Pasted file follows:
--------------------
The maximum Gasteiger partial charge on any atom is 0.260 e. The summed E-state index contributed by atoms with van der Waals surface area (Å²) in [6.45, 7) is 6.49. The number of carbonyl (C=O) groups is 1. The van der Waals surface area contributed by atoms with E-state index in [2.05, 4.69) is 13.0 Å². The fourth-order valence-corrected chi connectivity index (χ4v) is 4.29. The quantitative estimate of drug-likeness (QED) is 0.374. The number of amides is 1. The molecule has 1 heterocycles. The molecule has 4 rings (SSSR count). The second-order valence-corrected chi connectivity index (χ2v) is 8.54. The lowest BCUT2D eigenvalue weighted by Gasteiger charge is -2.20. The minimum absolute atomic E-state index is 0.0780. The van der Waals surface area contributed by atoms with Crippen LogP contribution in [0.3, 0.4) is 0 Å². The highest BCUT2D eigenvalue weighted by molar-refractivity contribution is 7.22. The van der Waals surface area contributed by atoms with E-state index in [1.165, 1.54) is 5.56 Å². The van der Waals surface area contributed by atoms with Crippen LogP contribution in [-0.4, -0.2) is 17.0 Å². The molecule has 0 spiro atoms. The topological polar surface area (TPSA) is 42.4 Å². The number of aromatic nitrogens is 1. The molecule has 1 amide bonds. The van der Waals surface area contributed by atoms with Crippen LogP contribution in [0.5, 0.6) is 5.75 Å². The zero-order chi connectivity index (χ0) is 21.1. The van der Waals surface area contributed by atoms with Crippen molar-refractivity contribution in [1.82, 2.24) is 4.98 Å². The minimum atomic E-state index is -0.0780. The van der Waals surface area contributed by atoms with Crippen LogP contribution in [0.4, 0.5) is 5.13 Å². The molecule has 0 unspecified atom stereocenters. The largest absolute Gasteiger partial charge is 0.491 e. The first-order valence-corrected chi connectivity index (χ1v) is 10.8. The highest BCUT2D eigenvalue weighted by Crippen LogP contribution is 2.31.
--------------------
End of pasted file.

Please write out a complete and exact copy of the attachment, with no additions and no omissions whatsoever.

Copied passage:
The maximum Gasteiger partial charge on any atom is 0.260 e. The summed E-state index contributed by atoms with van der Waals surface area (Å²) in [6.45, 7) is 6.49. The number of carbonyl (C=O) groups is 1. The van der Waals surface area contributed by atoms with E-state index in [2.05, 4.69) is 13.0 Å². The fourth-order valence-corrected chi connectivity index (χ4v) is 4.29. The quantitative estimate of drug-likeness (QED) is 0.374. The number of amides is 1. The molecule has 1 heterocycles. The molecule has 4 rings (SSSR count). The second-order valence-corrected chi connectivity index (χ2v) is 8.54. The lowest BCUT2D eigenvalue weighted by Gasteiger charge is -2.20. The minimum absolute atomic E-state index is 0.0780. The van der Waals surface area contributed by atoms with Crippen LogP contribution in [0.3, 0.4) is 0 Å². The highest BCUT2D eigenvalue weighted by molar-refractivity contribution is 7.22. The van der Waals surface area contributed by atoms with E-state index in [1.165, 1.54) is 5.56 Å². The van der Waals surface area contributed by atoms with Crippen LogP contribution in [-0.4, -0.2) is 17.0 Å². The molecule has 0 spiro atoms. The topological polar surface area (TPSA) is 42.4 Å². The number of aromatic nitrogens is 1. The molecule has 1 amide bonds. The van der Waals surface area contributed by atoms with Crippen LogP contribution in [0.5, 0.6) is 5.75 Å². The zero-order chi connectivity index (χ0) is 21.1. The van der Waals surface area contributed by atoms with Crippen molar-refractivity contribution in [1.82, 2.24) is 4.98 Å². The minimum atomic E-state index is -0.0780. The van der Waals surface area contributed by atoms with Crippen LogP contribution in [0.4, 0.5) is 5.13 Å². The molecule has 0 unspecified atom stereocenters. The largest absolute Gasteiger partial charge is 0.491 e. The first-order valence-corrected chi connectivity index (χ1v) is 10.8. The highest BCUT2D eigenvalue weighted by Crippen LogP contribution is 2.31.